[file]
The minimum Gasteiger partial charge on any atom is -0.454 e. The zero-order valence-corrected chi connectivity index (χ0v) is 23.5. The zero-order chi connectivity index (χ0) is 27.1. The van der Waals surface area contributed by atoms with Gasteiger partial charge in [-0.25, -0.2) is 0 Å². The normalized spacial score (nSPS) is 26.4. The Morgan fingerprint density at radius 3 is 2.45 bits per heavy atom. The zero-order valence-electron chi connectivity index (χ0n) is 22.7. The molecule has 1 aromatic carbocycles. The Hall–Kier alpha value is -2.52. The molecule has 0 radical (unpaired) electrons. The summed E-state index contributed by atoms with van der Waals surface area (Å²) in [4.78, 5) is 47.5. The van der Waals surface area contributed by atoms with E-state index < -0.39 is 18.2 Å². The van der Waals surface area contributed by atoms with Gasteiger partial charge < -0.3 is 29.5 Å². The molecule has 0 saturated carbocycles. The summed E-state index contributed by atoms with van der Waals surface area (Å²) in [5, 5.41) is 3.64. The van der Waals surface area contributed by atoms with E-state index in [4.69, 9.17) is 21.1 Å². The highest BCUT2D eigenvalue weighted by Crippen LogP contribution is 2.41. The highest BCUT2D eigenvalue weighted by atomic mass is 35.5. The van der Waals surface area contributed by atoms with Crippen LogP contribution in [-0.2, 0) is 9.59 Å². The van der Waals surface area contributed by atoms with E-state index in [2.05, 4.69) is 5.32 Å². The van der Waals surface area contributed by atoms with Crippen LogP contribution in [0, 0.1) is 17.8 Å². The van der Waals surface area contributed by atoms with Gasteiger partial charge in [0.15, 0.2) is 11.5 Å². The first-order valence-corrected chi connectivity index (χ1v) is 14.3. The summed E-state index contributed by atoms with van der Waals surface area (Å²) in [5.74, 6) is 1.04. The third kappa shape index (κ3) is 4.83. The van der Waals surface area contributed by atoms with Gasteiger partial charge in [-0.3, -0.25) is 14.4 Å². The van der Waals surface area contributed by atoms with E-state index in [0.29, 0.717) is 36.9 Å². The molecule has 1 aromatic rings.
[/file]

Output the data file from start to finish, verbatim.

The minimum Gasteiger partial charge on any atom is -0.454 e. The zero-order valence-corrected chi connectivity index (χ0v) is 23.5. The zero-order chi connectivity index (χ0) is 27.1. The van der Waals surface area contributed by atoms with Gasteiger partial charge in [-0.25, -0.2) is 0 Å². The normalized spacial score (nSPS) is 26.4. The Morgan fingerprint density at radius 3 is 2.45 bits per heavy atom. The zero-order valence-electron chi connectivity index (χ0n) is 22.7. The molecule has 1 aromatic carbocycles. The Hall–Kier alpha value is -2.52. The molecule has 0 radical (unpaired) electrons. The summed E-state index contributed by atoms with van der Waals surface area (Å²) in [4.78, 5) is 47.5. The van der Waals surface area contributed by atoms with E-state index < -0.39 is 18.2 Å². The van der Waals surface area contributed by atoms with Gasteiger partial charge < -0.3 is 29.5 Å². The molecule has 0 saturated carbocycles. The summed E-state index contributed by atoms with van der Waals surface area (Å²) in [5, 5.41) is 3.64. The van der Waals surface area contributed by atoms with E-state index in [4.69, 9.17) is 21.1 Å². The highest BCUT2D eigenvalue weighted by Crippen LogP contribution is 2.41. The highest BCUT2D eigenvalue weighted by atomic mass is 35.5. The van der Waals surface area contributed by atoms with Crippen LogP contribution in [-0.2, 0) is 9.59 Å². The van der Waals surface area contributed by atoms with E-state index in [2.05, 4.69) is 5.32 Å². The van der Waals surface area contributed by atoms with Crippen LogP contribution in [0, 0.1) is 17.8 Å². The van der Waals surface area contributed by atoms with Gasteiger partial charge in [0.15, 0.2) is 11.5 Å². The first-order valence-corrected chi connectivity index (χ1v) is 14.3. The summed E-state index contributed by atoms with van der Waals surface area (Å²) in [5.74, 6) is 1.04. The third kappa shape index (κ3) is 4.83. The van der Waals surface area contributed by atoms with Gasteiger partial charge in [-0.3, -0.25) is 14.4 Å². The van der Waals surface area contributed by atoms with E-state index in [0.29, 0.717) is 36.9 Å². The molecule has 1 aromatic rings.